Saudi Archaeology Forum calls for involving scholarship students in archaeological work

Participants share ideas at the first Saudi Antiquities Forum in Riyadh on Wednesday. (Photo by Ahmed Fathi)
Updated 10 November 2017
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Saudi Archaeology Forum calls for involving scholarship students in archaeological work

RIYADH: Saudi scholarship students at the first Saudi Archaeology Forum have said that involving them in archaeological work and enacting legislation to preserve the national heritage were key issues.
Cooperation between the Saudi Commission for Tourism and National Heritage (SCTH), the Ministry of Education and universities was the best way to achieve this, they said during a workshop on the second day of the forum.
Other recommendations from the workshop included a partnership between the SCTH, the Ministry of Education and universities to determine the needs of archaeology; sending scholarship students to study technical specialties such as painting, surveying and photography; and the formation of a higher committee to determine scientific needs in archaeology.
Khalid Fayez Al-Asmari, a Ph.D. student in Britain, called for finding ways to overcome the obstacles faced by scholarship students, notably language. He also called for “partnerships with foreign universities to develop programs of archaeology in the Kingdom and expand students’ perceptions and opportunities.”
Mesfir Hamad Al-Qahtani, a Master’s degree student in the US, said that language is also one of the main obstacles for archaeology scholarship students, as well as the lack of guidance for important disciplines.
Fahda Salman bin Afizan, a Ph.D. student in France, stressed that funding and language were among the most important obstacles she faced. “However, we are able to overcome these obstacles because of the importance of studying abroad and what it can add either through comprehensive preparation for study or qualification.”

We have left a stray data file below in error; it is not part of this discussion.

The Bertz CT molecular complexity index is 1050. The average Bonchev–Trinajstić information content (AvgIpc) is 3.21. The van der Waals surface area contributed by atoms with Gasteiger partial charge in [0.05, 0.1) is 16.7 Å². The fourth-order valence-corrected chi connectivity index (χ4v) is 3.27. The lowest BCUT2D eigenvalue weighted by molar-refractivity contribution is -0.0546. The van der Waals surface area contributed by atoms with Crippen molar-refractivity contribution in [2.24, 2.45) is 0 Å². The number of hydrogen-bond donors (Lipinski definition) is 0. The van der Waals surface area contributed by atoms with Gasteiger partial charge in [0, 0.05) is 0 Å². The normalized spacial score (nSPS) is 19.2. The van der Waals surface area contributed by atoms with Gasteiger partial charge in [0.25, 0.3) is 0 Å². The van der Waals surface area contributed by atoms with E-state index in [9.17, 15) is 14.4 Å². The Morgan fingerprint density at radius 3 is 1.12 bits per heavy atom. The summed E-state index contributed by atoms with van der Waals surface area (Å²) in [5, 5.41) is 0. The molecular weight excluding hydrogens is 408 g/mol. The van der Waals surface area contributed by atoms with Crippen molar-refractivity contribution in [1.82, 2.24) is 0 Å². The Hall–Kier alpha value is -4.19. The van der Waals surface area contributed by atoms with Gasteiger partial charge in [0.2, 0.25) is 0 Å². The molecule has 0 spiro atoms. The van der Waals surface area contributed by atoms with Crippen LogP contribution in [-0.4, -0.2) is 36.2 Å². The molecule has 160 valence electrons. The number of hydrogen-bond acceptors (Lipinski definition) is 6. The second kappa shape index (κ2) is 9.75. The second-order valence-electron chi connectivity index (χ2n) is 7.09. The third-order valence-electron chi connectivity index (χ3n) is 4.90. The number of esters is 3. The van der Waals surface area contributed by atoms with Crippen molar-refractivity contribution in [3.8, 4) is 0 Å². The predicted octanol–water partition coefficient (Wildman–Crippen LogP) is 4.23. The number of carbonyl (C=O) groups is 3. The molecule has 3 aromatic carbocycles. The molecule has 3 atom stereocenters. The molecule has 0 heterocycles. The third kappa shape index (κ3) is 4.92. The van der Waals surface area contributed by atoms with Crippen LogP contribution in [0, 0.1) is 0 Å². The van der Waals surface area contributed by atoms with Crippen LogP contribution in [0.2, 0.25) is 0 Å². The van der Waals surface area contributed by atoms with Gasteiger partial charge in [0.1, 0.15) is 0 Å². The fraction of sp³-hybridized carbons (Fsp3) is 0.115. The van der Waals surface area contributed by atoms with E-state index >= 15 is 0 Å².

She called for “the establishment of a higher education committee comprising the SCTH and specialized universities to organize the process of scholarship and identify the needs of the archaeological sector in the Kingdom.”
The workshop included experiences of Saudi students in the study of archaeology in scholarship countries; the development of scholarships programs for archaeology; and the development of relationships between Saudi universities, the scholarship agency and the SCTH to develop the path of research in archaeology.
Faisal Al-Fadhel, a member of the Shoura Council, called for all necessary protection for the Kingdom’s antiquities. He explained that this could be done through the identification of violations and penalties appropriate to these.
“The SCTH and judicial bodies will implement this according to competence, in addition to obligating the violator to repair the damage he causes, while ensuring his right to object to the decision or sentence issued against him,” Al-Fadhel said.


FII delegates pay tribute to Khashoggi, say ‘terrible act not part of our DNA’

Updated 58 min 45 sec ago
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FII delegates pay tribute to Khashoggi, say ‘terrible act not part of our DNA’

RIYADH: Speakers at the Future Investment Initiative (FII) in Riyadh did not shy away from addressing what could otherwise have been the elephant in the room: The death of Jamal Khashoggi.
Numerous speakers had pulled out of the event over the death of the Saudi journalist in the Kingdom’s consulate in Istanbul on Oct. 2. Khashoggi’s death was the result of a “rogue operation” by people acting beyond the scope of Saudi authorities, Foreign Minister Adel Al-Jubeir said on Sunday.
Many speakers due to attend the FII — mostly those from Western organizations — had pulled out due to allegations the Saudi government was complicit in Khashoggi’s death.
But speakers at the FII on Tuesday tackled the issue head-on, calling the death “abhorrent” and promising justice. 
“These are difficult days for us in the Kingdom of Saudi Arabia. We are going through a crisis, of sorts, resulting from the very regrettable and abhorrent incident that took place in Turkey,” Saudi Energy Minister Khalid Al-Falih told the audience.
“Nobody in the Kingdom can justify it or explain it. From the leadership on down, we are very upset about what has happened,” he added. 
“The king has made it clear that there will be an investigation, justice and retribution to those responsible.”
The prominent Saudi business executive Lubna Olayan also remarked on the case, saying that the “terrible acts reported in recent weeks are alien to our culture and DNA.” 
Al-Falih said that, despite the ongoing “crisis” due to the case, the ambitious reforms that Saudi Arabia is undertaking would continue. 
“The Kingdom is in the midst of a historic transformation of unprecedented proportions, and the train has moved, and it has moved deliberately toward a transformation journey that will not be stopped,” he said. 
“Those partners who are here with us today, to continue their journey with us are certainly going to look back and find out how the lessons have been learned from the incident, but at the same time how committed the Kingdom is to its partners who stay the course.”